Massive River Once Flowed Across Sahara: Scientists Find Paleoriver Network Under Desert Sands

First Posted: Dec 08, 2015 11:36 AM EST

Scientists have discovered that a vast river network was occupied the sands of the western Sahara desert. The researchers gathered images, which detected a paleoriver network beneath the desert sands, according to a study.

The former river system is believed to be a part of the Tamanrasett River valley, which no longer exists. The river's drainage basin at the time was probably greater than the modern Ganges-Brahmaputra River basin, which lies Asia and the St. Lawrence River basin in North America, according to the researchers.

It is almost impossible to think that a desert area as dry as the Sahara was once covered with flourishing rivers basins and flowing water. The researchers believe that the river deposited water to the sea when high levels of humidity occupied the region 245,000 years ago and the water consistency in the channels lasted up to 5,000 years ago.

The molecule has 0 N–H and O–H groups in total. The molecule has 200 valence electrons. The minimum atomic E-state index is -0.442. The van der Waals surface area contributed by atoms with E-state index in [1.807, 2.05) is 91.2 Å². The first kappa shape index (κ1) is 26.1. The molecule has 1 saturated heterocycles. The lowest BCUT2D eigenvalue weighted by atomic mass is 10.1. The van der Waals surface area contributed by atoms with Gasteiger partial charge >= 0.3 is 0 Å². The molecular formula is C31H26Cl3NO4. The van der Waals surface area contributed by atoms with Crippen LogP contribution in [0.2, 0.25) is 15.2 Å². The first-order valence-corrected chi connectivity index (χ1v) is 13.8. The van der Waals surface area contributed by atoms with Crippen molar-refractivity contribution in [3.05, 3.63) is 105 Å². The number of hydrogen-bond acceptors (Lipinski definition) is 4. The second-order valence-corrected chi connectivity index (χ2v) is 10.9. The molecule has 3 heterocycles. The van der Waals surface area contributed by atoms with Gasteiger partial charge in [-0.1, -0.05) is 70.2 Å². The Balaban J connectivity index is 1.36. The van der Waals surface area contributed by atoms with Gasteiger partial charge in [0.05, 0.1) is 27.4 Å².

The researchers acquired the radar images of the ancient river network with the Japanese Earth observation satellite, which detected the ancient river system under the thick layers desert sands. In the study, the researchers uncovered evidence revealing that the desert's former river system emptied into the Atlantic Ocean. This river network may have been quite essential in sustaining human, animal and plant life that once thrived in the region at the time. If this river system existed today, it would be listed among the top 12 largest rivers on the earth, according to the study.

For years, scientists theorized about the paleoriver network beneath the desert sands, off the coast of Mauritania in Africa. The discovery of fine sediments indicated its origin from an ancient river. Researchers believe that the Western Sahara was once a wet and 'green' environment, before its transition to a dry desert.

The Sahara desert is one of the largest and hottest deserts on earth.

The findings of this study were published in the journal Nature Communications.

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